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First peek at valuable 2017 cotton variety data in North Carolina

The on-farm program consists of the most widely adapted and best-suited varieties for North Carolina cotton growers as determined by leading seed companies.

North Carolina cotton growers harvested high-yielding quality fiber in 2017, something they needed badly after facing two straight years of untimely flooding and other yield-dropping conditions.

“We are thankful to harvest high yields in most areas of our cotton-producing areas while avoiding any majorly destructive weather during the fall months. The yield results are now available from the 2017 On-Farm Cotton Variety Evaluation Program!!” Guy Collins, NC State cotton specialist, enthusiastically posted to the NC State cotton page

The on-farm program consists of the most widely adapted and best-suited varieties for North Carolina cotton growers as determined by leading seed companies, he says. Collins advises variety decisions be based on multi-environment and multi-year replicated data in order to identify varieties with a high degree of stability (strong performance across a wide range of environmental conditions and years).

The slide below gives a general summary of variety performance across North Carolina, but he said the results of the trial will be discussed in greater details, and recommendations given, during the coming winter cotton-meeting season, which will be announced soon.

In this slide, varieties are ranked in descending order according to average yield across all trials in the analysis.  Varieties with yields highlighted in green indicate that yields were above average across locations.  The percentage of trials in which a variety performed at the top, within the top 2, within the top 3, and most importantly within the statistically highest yielding group are also shown.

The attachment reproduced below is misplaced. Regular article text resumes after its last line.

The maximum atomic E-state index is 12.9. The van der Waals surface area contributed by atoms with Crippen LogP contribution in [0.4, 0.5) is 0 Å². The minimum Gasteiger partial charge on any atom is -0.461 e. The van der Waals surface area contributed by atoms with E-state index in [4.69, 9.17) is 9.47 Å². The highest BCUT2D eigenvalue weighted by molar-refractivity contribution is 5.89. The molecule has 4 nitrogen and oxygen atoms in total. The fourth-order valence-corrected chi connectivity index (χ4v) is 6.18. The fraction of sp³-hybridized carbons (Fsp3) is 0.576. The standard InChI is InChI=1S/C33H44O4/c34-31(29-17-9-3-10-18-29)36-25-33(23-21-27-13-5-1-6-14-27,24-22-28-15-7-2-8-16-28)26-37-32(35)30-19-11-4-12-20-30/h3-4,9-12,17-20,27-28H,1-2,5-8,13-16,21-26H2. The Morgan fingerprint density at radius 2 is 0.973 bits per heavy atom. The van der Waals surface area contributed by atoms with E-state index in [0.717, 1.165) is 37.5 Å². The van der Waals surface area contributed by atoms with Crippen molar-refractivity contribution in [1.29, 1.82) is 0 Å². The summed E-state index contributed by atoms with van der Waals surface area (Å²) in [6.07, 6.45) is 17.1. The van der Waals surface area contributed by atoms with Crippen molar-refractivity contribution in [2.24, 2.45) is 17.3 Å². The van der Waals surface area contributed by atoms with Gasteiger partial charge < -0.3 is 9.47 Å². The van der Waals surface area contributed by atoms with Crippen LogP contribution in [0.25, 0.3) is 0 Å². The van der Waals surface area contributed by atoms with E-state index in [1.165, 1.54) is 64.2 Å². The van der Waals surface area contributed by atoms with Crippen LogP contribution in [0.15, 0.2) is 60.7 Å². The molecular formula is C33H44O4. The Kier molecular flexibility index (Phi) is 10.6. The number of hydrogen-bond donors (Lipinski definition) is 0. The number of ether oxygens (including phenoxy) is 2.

“It is important to note that lint yields were thankfully higher than normal this year, which is great for our state, however this leaves us with little assessment of variety performance in droughty conditions for brand new varieties especially,” he says. “Additionally, yield limiting factors such as bollworms clearly impacted variety performance in a few places this year, and this will be discussed during the winter meetings.

“As mentioned earlier, individual trial results can be obtained from your local county agent and in the variety calculator. Results for OVT and fiber quality will be available soon. Growers are also encouraged however to observe multi-location and multi-year data before making variety decisions,” he says.

He says growers should focus more on factors such as stability characteristics, regional performance, positioning varieties in specific types of environments and understanding yield-limiting factors such as drought stress during early bloom and potential impacts of bollworms, versus focusing on the overall variety ranking.

As a standard practice, it is always wise for growers to choose several varieties and position those varieties in environments where they are likely to perform competitively. It is also advised that growers observe data from both the on-farm program and NCSU Official Variety Trials, which will be available soon, he says.

In his post, Collins says the on-farm evaluation program success is due to “substantial support from the NC Cotton Producers Association, NCDA&CS, NC State University, our Seed Companies, and Cotton Incorporated.

“This program was only made possible through their leadership and support, and the significant effort from our county agents, consultants, and cooperating growers through implementing this program in 15 trials across the state. The contributions of all involved are much appreciated, and will have significant impact on our growers’ bottom line as we look forward to 2018,” he says.

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